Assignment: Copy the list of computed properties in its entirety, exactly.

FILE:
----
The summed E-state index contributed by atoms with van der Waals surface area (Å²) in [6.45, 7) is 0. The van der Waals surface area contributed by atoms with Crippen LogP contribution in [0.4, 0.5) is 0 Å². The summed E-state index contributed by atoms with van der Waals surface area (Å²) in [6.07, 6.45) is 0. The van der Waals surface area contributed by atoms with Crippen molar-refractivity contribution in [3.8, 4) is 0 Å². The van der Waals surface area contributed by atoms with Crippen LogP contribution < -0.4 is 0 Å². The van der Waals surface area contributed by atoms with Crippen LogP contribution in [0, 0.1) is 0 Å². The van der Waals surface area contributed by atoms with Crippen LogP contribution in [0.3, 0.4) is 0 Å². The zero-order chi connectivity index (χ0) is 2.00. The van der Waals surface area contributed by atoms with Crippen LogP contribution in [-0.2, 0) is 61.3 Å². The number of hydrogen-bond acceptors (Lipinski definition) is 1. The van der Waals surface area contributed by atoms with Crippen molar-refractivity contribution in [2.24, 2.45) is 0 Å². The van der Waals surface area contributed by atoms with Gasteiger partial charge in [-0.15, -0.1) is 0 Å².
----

The summed E-state index contributed by atoms with van der Waals surface area (Å²) in [6.45, 7) is 0. The van der Waals surface area contributed by atoms with Crippen LogP contribution in [0.4, 0.5) is 0 Å². The summed E-state index contributed by atoms with van der Waals surface area (Å²) in [6.07, 6.45) is 0. The van der Waals surface area contributed by atoms with Crippen molar-refractivity contribution in [3.8, 4) is 0 Å². The van der Waals surface area contributed by atoms with Crippen LogP contribution < -0.4 is 0 Å². The van der Waals surface area contributed by atoms with Crippen LogP contribution in [0, 0.1) is 0 Å². The van der Waals surface area contributed by atoms with Crippen LogP contribution in [0.3, 0.4) is 0 Å². The zero-order chi connectivity index (χ0) is 2.00. The van der Waals surface area contributed by atoms with Crippen LogP contribution in [-0.2, 0) is 61.3 Å². The number of hydrogen-bond acceptors (Lipinski definition) is 1. The van der Waals surface area contributed by atoms with Crippen molar-refractivity contribution in [2.24, 2.45) is 0 Å². The van der Waals surface area contributed by atoms with Gasteiger partial charge in [-0.15, -0.1) is 0 Å².